February: Snow Moon

The Snow Moon or Hunger Moon characterizes the full Moon of February. In the depths of winter, American Indians had difficulty finding food and hunting. This is a time forintrospection,family support and theevacuation of emotional baggage.

Mars: Worm Moon

The full Moon in March is known as the Worm Moon. It heralds the thaw and thearrival of spring, with earthworms rising to the surface. This moon embodies rebirth and renewal. It's also synonymous with good news.

April: Pink Moon

The Pink Moon is the full moon of April. Also known as the Hare Moon, it appears in the night sky when the first pink wildflowers of spring fill the meadows. It symbolizes the growth andblossoming of family, love and friendship relationships.

May: Flower Moon

The full Moon in May is the Flower Moon. This designation refers to thepeak of spring and full bloom. Filled with energy, it brings abundance and prosperity. It's the ideal time to realize intentions or make decisions about your personal or professional life.

June: Rose Moon

The Rose or Strawberry Moon occurs in June. It's a warmer, gentler period, conducive tolove and communion. Stay in touch with your emotions, identify your desires and make every effort to bring them to fruition.

July: Deer Moon

The full Moon illuminating the sky in July is known as the Deer Moon. This name refers to young bucks whose antlers are beginning to develop. It corresponds to the harvest season, and encourages you to reap the fruits of your labor.

August: Sturgeon Moon

The Sturgeon Moon marks the full moon of August. It takes its name from the fish caught during this period by Amerindian tribes living around the Great Lakes. It's associated withabundance and generosity. It's the ideal time to open up to others, but also to new proposals.

September: Harvest Moon

The Harvest Moon corresponds to the full Moon closest to the autumn equinox. It encourages you to take action, review your resolutions and seize opportunities.

October: Hunter's Moon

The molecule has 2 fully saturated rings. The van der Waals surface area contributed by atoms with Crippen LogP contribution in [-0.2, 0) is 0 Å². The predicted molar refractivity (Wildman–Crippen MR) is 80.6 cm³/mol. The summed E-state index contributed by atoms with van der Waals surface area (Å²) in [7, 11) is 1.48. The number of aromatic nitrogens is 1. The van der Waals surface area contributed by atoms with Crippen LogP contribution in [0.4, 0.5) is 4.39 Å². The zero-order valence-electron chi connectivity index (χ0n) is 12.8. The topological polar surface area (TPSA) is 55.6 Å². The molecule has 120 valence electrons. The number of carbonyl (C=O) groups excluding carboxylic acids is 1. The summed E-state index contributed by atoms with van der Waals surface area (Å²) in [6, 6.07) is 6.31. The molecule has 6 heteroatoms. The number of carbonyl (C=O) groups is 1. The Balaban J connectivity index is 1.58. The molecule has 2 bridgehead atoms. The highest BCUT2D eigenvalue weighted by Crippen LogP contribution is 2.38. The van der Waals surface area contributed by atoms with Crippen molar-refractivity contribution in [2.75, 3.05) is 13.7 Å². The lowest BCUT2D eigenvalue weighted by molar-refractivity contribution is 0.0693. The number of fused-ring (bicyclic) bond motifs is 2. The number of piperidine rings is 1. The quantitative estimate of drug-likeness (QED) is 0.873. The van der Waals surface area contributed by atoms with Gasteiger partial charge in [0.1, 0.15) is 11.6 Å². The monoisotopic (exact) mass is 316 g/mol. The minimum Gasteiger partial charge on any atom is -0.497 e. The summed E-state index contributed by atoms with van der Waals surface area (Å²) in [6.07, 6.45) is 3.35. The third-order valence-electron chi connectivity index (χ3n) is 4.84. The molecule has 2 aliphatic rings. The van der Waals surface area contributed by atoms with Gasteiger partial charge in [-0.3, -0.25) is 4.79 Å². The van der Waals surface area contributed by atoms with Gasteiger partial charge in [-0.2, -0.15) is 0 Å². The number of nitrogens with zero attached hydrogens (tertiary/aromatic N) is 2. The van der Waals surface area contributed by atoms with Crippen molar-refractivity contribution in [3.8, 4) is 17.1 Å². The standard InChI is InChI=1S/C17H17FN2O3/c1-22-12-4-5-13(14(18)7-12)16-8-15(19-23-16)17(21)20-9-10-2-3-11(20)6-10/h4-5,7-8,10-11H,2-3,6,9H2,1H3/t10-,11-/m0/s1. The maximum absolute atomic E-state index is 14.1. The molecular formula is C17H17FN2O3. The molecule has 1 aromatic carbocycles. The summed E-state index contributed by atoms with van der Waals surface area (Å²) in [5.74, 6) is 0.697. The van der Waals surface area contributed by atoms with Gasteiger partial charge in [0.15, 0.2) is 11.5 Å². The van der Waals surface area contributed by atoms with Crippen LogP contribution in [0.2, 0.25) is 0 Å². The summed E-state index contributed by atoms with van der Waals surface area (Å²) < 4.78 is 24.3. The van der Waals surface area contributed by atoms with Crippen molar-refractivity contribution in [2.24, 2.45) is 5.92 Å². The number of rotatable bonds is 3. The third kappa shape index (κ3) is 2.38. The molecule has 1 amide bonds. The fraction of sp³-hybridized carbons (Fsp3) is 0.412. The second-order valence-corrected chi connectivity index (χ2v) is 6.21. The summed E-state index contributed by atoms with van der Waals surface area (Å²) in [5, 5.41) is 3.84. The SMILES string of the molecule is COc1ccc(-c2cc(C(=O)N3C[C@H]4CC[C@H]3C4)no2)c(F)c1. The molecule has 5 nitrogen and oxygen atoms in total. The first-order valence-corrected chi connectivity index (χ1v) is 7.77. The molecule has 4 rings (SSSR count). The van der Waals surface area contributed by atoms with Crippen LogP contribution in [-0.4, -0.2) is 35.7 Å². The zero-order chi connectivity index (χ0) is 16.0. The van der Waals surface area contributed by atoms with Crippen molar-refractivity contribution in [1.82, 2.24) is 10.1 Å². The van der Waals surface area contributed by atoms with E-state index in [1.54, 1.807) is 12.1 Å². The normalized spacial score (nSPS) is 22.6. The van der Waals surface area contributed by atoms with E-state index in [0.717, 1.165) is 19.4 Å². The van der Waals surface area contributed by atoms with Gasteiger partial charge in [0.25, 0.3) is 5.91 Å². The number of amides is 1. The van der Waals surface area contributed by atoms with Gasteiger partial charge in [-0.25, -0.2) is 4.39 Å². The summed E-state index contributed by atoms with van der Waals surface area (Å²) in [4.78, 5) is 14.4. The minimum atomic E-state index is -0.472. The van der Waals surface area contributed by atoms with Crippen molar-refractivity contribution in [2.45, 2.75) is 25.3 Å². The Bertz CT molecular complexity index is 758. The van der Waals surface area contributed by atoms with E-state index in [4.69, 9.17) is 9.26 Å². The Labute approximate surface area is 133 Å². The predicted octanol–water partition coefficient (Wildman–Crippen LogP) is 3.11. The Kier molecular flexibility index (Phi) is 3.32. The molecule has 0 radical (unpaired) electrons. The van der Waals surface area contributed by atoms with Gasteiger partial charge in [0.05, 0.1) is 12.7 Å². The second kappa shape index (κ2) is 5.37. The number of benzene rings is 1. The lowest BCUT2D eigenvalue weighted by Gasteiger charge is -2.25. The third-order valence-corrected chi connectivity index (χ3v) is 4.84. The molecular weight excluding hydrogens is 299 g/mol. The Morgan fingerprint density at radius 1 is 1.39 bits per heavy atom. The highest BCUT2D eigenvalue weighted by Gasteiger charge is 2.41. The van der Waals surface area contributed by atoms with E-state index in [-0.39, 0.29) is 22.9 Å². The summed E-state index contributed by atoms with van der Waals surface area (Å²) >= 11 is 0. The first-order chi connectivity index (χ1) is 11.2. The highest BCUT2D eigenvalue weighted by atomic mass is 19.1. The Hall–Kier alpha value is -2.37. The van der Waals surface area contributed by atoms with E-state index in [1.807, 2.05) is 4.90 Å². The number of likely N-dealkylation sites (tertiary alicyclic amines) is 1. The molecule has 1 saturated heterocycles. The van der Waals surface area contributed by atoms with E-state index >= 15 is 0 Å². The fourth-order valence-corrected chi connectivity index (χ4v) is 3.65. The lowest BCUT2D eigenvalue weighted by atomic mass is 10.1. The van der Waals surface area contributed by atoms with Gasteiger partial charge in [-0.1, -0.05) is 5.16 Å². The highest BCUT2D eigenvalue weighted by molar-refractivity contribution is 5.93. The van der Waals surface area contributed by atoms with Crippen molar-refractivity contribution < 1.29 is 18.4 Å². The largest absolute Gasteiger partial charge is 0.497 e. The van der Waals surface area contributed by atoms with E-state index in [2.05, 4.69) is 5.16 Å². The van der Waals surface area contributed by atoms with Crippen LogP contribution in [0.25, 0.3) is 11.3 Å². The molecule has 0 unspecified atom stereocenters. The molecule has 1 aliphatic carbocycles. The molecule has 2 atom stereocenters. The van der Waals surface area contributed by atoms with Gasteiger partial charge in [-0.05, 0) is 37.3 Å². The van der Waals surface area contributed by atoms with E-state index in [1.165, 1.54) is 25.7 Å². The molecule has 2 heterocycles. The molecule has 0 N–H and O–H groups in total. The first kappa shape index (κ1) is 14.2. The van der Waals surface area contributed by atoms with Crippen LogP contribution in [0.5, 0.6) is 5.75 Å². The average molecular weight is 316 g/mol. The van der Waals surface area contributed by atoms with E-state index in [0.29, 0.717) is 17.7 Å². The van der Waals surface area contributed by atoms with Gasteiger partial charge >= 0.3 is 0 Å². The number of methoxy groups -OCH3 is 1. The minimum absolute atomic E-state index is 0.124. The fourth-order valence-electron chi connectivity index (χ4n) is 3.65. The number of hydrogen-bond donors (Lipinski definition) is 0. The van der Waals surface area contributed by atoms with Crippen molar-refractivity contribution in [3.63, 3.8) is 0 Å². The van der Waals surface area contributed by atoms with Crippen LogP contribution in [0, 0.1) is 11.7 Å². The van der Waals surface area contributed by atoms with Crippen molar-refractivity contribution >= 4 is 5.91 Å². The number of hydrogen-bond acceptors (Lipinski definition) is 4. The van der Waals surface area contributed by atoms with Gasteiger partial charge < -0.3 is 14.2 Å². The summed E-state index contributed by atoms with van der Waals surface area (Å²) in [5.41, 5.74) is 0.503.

In October, the American Indians took advantage of the energies of the Hunter's Moon. After completing their harvest, they had a clear view of the fields and could easily hunt in them. During this full Moon, you can begin to take stock of the past year and take time to let off steam.

November: Beaver Moon

The Beaver Moon occurs in November, when this North American rodent begins to organize its hibernation. Temperatures drop and the first frosts make themselves felt. Take the time to prepare for winter by turning to your family and loved ones. Nature is resting, why shouldn't you?

December: Cold Moon

The last full moon of the year was named the Cold Moon by the Amerindians. The cold has set in, weather conditions are difficult and nights are getting longer. This is a time forintrospection and taking a step back. The energies of this moon are particularly suitable for children, so take the time to carry out activities with them and pass on your knowledge.

Lunology FAQ

What is the Blue Moon?

The Blue Moon is an additional full Moon occurring in a year with thirteen full Moons instead of twelve. It is therefore not associated with any particular month.

What is the Red Moon?

The Red Moon or Blood Moon corresponds to a total lunar eclipse during which the night sky turns red.

What is a Super Moon?

A supermoon is a full moon located as close as possible to the Earth. It will therefore seem much larger than usual.

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The information contained in the articles on is general information only. Although reviewed by health professionals, this information is not error-free, does not constitute health advice or consultation, and is not intended to provide a diagnosis or suggest a course of treatment. Under no circumstances may this information be used as a substitute for medical advice or consultation with a healthcare professional. If you have any questions, please consult your doctor.